Authorities charged two Mexican nationals Tuesday after agents made what is thought to be the largest methamphetamine seizure in Ohio’s history.
Agents also arrested 36-year-old Cleveland resident Tyrone Rogers, who allegedly helped ferry 26-year-old Hector Manuel Ramos-Nevarez and 24-year-old Gilbert Treviso-Garcia to various locations in the state. All three men face a charge of conspiracy to possess with intent to distribute methamphetamine, according to the U.S. Attorney’s Office in the Northern District of Ohio.
Agents with the Drug Enforcement Administration executed a search warrant at a Hudson, Ohio, residence on March 21, where they seized 82 pounds of crystal meth. A subsequent search of the same residence yielded an additional 60 pounds of liquid meth.
“Although we in Northeast Ohio are far from the border, these cases demonstrate that the threat posed by Mexican criminal organizations to our region is very real,” U.S. Attorney Justin E. Herdman said in a statement Tuesday. “International drug trafficking organizations are active right here in our backyard, and they seek to profit from the misery of our friends and neighbors struggling with addiction. The destruction caused by heroin and fentanyl is well documented, and now we are seeing an influx of crystal methamphetamine and cocaine.”
Authorities arrested another Mexican national, 54-year-old Octavio Barragan-Manzo, for trafficking 44 pounds of heroin in Ohio the same week as the methamphetamine bust. Officials charged Barragan-Manzo Tuesday for possession with intent to distribute heroin.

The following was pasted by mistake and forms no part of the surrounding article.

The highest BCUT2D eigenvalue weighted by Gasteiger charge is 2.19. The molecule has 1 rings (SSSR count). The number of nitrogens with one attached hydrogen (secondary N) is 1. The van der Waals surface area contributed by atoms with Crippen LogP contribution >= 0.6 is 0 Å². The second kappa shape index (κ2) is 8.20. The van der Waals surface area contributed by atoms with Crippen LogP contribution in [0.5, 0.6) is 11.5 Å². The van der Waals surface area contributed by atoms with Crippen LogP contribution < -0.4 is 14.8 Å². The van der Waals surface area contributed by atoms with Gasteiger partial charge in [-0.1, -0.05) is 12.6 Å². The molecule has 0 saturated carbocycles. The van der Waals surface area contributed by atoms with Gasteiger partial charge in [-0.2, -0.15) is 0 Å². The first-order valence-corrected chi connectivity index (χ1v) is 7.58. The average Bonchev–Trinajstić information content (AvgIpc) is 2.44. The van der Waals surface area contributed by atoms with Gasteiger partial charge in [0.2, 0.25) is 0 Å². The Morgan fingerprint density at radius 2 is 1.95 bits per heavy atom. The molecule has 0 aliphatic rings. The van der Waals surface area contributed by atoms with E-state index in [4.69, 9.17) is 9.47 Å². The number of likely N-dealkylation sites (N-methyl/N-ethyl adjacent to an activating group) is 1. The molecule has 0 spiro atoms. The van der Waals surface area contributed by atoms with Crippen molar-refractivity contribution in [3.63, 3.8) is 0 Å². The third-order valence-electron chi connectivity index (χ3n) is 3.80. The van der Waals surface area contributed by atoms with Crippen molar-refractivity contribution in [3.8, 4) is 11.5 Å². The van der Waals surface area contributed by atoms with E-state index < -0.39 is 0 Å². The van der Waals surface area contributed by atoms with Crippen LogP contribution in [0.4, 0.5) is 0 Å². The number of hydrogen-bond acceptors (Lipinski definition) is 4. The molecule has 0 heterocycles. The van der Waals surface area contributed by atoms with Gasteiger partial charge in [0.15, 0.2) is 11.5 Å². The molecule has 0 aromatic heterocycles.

Large quantities of narcotics continue to infiltrate the U.S. due to the relentless efforts of drug traffickers taking advantage of America’s deteriorating opioid epidemic.
Federal authorities recently charged 75 people for money laundering and narcotics trafficking, including fentanyl, linked to the Sinaloa Cartel.
The U.S. Department of Justice unsealed 40 indictments March 8 in a San Diego federal court, detailing how a network of individuals conspired to launder tens of millions of dollars in drug cash between 2015 and 2018. Another 35 people were charged over the course of the DOJ’s multi-year investigation into the organization’s criminal activity.
The conspirators used a network of “funnel” bank accounts to allow money movers to deposit bulk quantities of cash into domestic bank accounts. The funds would be wire-transferred to bank accounts linked to fake businesses in Mexico the cartel controlled. Bulk amounts of cash were also smuggled in vehicle compartments, duffel bags and shoeboxes.
Undercover FBI agents and the local drug task force infiltrated the money laundering organization and gained its leaders’ trust. They eventually let the agents act as money movers. The agents picked up bulk shipments of cash in regions throughout the U.S. over the course of a two-year investigation.
Amid the multi-year investigation, authorities confiscated $6 million in drug money, 209 pounds of methamphetamine, 138 pounds of heroin, 22 pounds of fentanyl, 202 pounds of cocaine, 555 pounds of marijuana and 20 firearms.
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Drug overdoses are now the leading cause of accidental death for Americans under age 50, killing more than 64,000 people in 2016.
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